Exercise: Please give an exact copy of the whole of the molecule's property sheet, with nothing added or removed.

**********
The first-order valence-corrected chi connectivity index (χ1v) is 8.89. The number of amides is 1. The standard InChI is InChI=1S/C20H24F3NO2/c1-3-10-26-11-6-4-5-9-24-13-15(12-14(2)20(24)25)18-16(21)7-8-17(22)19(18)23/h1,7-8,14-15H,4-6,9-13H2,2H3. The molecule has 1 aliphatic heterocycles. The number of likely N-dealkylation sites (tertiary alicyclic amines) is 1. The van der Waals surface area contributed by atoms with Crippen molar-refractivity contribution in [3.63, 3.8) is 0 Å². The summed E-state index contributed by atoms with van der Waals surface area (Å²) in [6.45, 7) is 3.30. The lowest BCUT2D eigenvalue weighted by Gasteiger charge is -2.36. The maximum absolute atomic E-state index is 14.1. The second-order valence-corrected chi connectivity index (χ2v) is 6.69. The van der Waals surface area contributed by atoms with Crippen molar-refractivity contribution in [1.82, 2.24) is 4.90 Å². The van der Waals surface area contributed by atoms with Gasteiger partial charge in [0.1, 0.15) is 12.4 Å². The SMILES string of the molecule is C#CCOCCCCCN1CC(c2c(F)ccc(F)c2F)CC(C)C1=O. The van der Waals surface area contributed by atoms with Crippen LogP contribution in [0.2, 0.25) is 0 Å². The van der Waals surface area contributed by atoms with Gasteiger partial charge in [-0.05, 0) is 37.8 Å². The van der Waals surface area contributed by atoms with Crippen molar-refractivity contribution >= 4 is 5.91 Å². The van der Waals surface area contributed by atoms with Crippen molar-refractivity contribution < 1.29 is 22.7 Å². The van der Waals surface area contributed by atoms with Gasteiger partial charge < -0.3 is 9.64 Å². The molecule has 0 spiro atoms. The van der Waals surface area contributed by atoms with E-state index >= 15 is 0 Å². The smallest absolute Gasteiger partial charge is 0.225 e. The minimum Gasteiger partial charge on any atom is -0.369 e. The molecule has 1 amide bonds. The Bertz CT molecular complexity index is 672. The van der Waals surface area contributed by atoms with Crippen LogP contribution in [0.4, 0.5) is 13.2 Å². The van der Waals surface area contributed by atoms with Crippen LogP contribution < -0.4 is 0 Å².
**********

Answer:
The first-order valence-corrected chi connectivity index (χ1v) is 8.89. The number of amides is 1. The standard InChI is InChI=1S/C20H24F3NO2/c1-3-10-26-11-6-4-5-9-24-13-15(12-14(2)20(24)25)18-16(21)7-8-17(22)19(18)23/h1,7-8,14-15H,4-6,9-13H2,2H3. The molecule has 1 aliphatic heterocycles. The number of likely N-dealkylation sites (tertiary alicyclic amines) is 1. The van der Waals surface area contributed by atoms with Crippen molar-refractivity contribution in [3.63, 3.8) is 0 Å². The summed E-state index contributed by atoms with van der Waals surface area (Å²) in [6.45, 7) is 3.30. The lowest BCUT2D eigenvalue weighted by Gasteiger charge is -2.36. The maximum absolute atomic E-state index is 14.1. The second-order valence-corrected chi connectivity index (χ2v) is 6.69. The van der Waals surface area contributed by atoms with Crippen molar-refractivity contribution in [1.82, 2.24) is 4.90 Å². The van der Waals surface area contributed by atoms with Gasteiger partial charge in [0.1, 0.15) is 12.4 Å². The SMILES string of the molecule is C#CCOCCCCCN1CC(c2c(F)ccc(F)c2F)CC(C)C1=O. The van der Waals surface area contributed by atoms with Crippen LogP contribution in [0.2, 0.25) is 0 Å². The van der Waals surface area contributed by atoms with Gasteiger partial charge in [-0.05, 0) is 37.8 Å². The van der Waals surface area contributed by atoms with Crippen molar-refractivity contribution >= 4 is 5.91 Å². The van der Waals surface area contributed by atoms with Crippen molar-refractivity contribution < 1.29 is 22.7 Å². The van der Waals surface area contributed by atoms with Gasteiger partial charge < -0.3 is 9.64 Å². The molecule has 0 spiro atoms. The van der Waals surface area contributed by atoms with E-state index >= 15 is 0 Å². The smallest absolute Gasteiger partial charge is 0.225 e. The minimum Gasteiger partial charge on any atom is -0.369 e. The molecule has 1 amide bonds. The Bertz CT molecular complexity index is 672. The van der Waals surface area contributed by atoms with Crippen LogP contribution in [0.4, 0.5) is 13.2 Å². The van der Waals surface area contributed by atoms with Crippen LogP contribution < -0.4 is 0 Å².